Production of pharmaceutics in daffodils: biological factors influencing the content of galanthamine alkaloid

Lead Research Organisation: University of Liverpool
Department Name: Sch of Biological Sciences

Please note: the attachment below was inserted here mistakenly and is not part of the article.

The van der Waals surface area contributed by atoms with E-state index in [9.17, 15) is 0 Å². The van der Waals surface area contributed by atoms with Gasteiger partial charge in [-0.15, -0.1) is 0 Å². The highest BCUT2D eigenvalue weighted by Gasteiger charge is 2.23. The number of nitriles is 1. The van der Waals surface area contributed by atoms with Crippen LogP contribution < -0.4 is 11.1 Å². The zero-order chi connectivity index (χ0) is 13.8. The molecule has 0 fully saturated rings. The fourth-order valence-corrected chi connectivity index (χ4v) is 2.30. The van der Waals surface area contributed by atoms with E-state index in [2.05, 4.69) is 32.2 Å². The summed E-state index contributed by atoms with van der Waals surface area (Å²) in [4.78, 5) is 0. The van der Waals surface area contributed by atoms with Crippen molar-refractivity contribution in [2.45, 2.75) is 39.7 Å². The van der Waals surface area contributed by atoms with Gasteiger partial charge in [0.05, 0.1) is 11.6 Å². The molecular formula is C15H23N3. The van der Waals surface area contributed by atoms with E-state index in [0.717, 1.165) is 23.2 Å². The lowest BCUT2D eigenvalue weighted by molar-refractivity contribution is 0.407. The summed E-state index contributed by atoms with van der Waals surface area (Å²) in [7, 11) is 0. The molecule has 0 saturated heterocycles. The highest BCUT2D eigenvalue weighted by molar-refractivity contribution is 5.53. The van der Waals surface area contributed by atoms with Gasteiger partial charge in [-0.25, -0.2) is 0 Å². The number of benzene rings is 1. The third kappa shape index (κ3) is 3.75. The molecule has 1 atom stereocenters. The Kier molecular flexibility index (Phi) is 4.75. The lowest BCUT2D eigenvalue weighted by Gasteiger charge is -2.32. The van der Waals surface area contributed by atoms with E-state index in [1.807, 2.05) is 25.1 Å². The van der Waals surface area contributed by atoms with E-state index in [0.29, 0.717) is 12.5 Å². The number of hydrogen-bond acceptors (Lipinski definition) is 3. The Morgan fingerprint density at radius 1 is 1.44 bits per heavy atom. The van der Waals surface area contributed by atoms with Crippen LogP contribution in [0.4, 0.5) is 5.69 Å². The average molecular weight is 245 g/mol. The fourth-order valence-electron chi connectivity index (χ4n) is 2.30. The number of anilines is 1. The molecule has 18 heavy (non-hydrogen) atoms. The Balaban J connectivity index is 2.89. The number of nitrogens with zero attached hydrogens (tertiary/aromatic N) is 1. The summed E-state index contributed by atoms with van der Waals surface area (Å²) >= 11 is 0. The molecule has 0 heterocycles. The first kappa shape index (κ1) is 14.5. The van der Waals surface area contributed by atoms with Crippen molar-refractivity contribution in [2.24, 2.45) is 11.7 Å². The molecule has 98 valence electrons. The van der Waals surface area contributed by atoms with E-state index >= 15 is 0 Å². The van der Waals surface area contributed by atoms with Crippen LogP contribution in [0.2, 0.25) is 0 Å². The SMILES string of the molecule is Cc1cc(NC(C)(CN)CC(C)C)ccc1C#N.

This project addresses the production of the alkaloid galanthamine within daffodils, as a novel crop for industrial production of a medication approved by NICE for treatment of moderate Alzheimer's Disease. There are an estimated 700,000 people at different stages of dementia in the UK, providing a demand for treatments. Galanthamine is an isoquinoline alkaloid with acetylcholine esterase inhibition properties. It is one of over 500 alkaloids, several with proven pharmacological activity, produced by species within the Amaryllidaceae. Current commercial production utilises mainly wild Galanthus sp. (snowdrops), Leucojum sp. or waste from horticultural Narcissus sp. (daffodils) production. The commercial objective of the SME industrial partner, Alzeim Ltd, is to optimise production and extraction of galanthamine from daffodils. Methods for large-scale daffodil cultivation in the UK have been geared to horticultural flower production. Following development of improved chemical engineering methods for extraction, purification and quality control of galanthamine from daffodil leaves, there is now a need to understand the biological side of the process. Initial work by the company has indicated that galanthamine levels are higher in daffodils grown in upland regions rather than lowland agricultural conditions. This indicates that production may be a response to abiotic stress. The academic partners at the University of Liverpool have research interests and experience with plant stress responses, secondary metabolite production and genomics. There is very little information on the levels of galanthamine during the daffodil life-cycle or in different plant organs. Knowledge of these basic parameters of plant physiology is required to optimise the agronomy of daffodils for galanthamine production. The consequences of abiotic stresses (fertilizer, agrochemicals, elicitors, physical damage) on galanthamine levels will be examined in laboratory and field plots. Confirmation of differential levels of galanthamine in cultivars that have already undergone a preliminary screen will open the way to obtaining data on the biosynthetic pathway and its regulation. There has been extensive interest in the total chemical synthesis of Amaryllidaceae alkaloids and a biosynthetic pathway has been inferred from these studies. It is presumed to follow a series of modifications to norbelladine after its formation from the aromatic aminoacids tyrosine and phenylalanine. The biosynthetic enzymes are unknown, but are of considerable interest since detection of their mRNA by PCR, or gene expression markers associated with high galanthamine, should provide a sensitive reporter of galanthamine biosynthesis. Next generation sequencing technologies will provide the resources for discovery of genes potentially associated with high galanthamine production or implicated in the pathway. A comparison of the transcriptome of daffodil tissues with high and low galanthamine production, obtained using 454 pyrosequencing, should highlight components of this pathway, regulatory components or associated markers. This will be used to develop a high-throughput chemical screen for galanthamine induction and a simple QPCR based assay for high galanthamine production. In addition, the enzymes themselves may have value as novel biocatalysts since they will carry out unusual stereospecific reactions. It will also provide information on the biosynthesis of other alkaloids within the daffodil tissues, providing the basis for a systems approach to the biosynthesis of Amaryllidaceae alkaloids. This project therefore provides a combination of essential underpinning plant physiology to support the commercial objectives of the SME Alzeim Ltd and novel science to advance understanding of alkaloid biosynthesis.


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